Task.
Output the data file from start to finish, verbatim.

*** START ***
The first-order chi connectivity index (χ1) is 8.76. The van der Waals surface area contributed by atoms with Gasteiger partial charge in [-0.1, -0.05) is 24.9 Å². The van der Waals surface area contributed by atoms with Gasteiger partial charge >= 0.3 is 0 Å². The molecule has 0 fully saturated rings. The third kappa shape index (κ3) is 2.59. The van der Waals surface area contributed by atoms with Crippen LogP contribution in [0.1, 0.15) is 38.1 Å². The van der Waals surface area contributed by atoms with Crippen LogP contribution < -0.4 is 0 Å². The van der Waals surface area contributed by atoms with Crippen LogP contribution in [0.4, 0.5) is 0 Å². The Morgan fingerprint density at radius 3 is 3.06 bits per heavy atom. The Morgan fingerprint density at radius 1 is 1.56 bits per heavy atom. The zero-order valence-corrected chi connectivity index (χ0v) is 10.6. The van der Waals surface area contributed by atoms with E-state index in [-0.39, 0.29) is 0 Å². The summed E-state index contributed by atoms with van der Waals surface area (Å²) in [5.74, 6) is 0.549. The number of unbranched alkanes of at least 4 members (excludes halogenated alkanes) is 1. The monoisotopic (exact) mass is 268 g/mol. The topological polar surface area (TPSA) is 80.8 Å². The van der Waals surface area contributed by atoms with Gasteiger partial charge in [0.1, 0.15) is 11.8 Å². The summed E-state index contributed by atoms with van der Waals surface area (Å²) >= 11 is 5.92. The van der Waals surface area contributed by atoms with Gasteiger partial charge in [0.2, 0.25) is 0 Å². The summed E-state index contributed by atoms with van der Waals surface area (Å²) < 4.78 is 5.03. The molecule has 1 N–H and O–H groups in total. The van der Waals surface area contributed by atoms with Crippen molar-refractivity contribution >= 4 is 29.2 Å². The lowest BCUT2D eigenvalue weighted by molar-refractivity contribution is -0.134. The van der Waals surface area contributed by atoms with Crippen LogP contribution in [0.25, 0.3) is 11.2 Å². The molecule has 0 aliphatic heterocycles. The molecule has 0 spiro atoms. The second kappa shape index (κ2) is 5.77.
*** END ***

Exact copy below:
The first-order chi connectivity index (χ1) is 8.76. The van der Waals surface area contributed by atoms with Gasteiger partial charge in [-0.1, -0.05) is 24.9 Å². The van der Waals surface area contributed by atoms with Gasteiger partial charge >= 0.3 is 0 Å². The molecule has 0 fully saturated rings. The third kappa shape index (κ3) is 2.59. The van der Waals surface area contributed by atoms with Crippen LogP contribution in [0.1, 0.15) is 38.1 Å². The van der Waals surface area contributed by atoms with Crippen LogP contribution < -0.4 is 0 Å². The van der Waals surface area contributed by atoms with Crippen LogP contribution in [0.4, 0.5) is 0 Å². The Morgan fingerprint density at radius 3 is 3.06 bits per heavy atom. The Morgan fingerprint density at radius 1 is 1.56 bits per heavy atom. The zero-order valence-corrected chi connectivity index (χ0v) is 10.6. The van der Waals surface area contributed by atoms with E-state index in [-0.39, 0.29) is 0 Å². The summed E-state index contributed by atoms with van der Waals surface area (Å²) in [5.74, 6) is 0.549. The number of unbranched alkanes of at least 4 members (excludes halogenated alkanes) is 1. The monoisotopic (exact) mass is 268 g/mol. The topological polar surface area (TPSA) is 80.8 Å². The van der Waals surface area contributed by atoms with Gasteiger partial charge in [0.1, 0.15) is 11.8 Å². The summed E-state index contributed by atoms with van der Waals surface area (Å²) >= 11 is 5.92. The van der Waals surface area contributed by atoms with Gasteiger partial charge in [0.2, 0.25) is 0 Å². The summed E-state index contributed by atoms with van der Waals surface area (Å²) < 4.78 is 5.03. The molecule has 1 N–H and O–H groups in total. The van der Waals surface area contributed by atoms with Crippen molar-refractivity contribution >= 4 is 29.2 Å². The lowest BCUT2D eigenvalue weighted by molar-refractivity contribution is -0.134. The van der Waals surface area contributed by atoms with Crippen LogP contribution in [0.25, 0.3) is 11.2 Å². The molecule has 0 aliphatic heterocycles. The molecule has 0 spiro atoms. The second kappa shape index (κ2) is 5.77.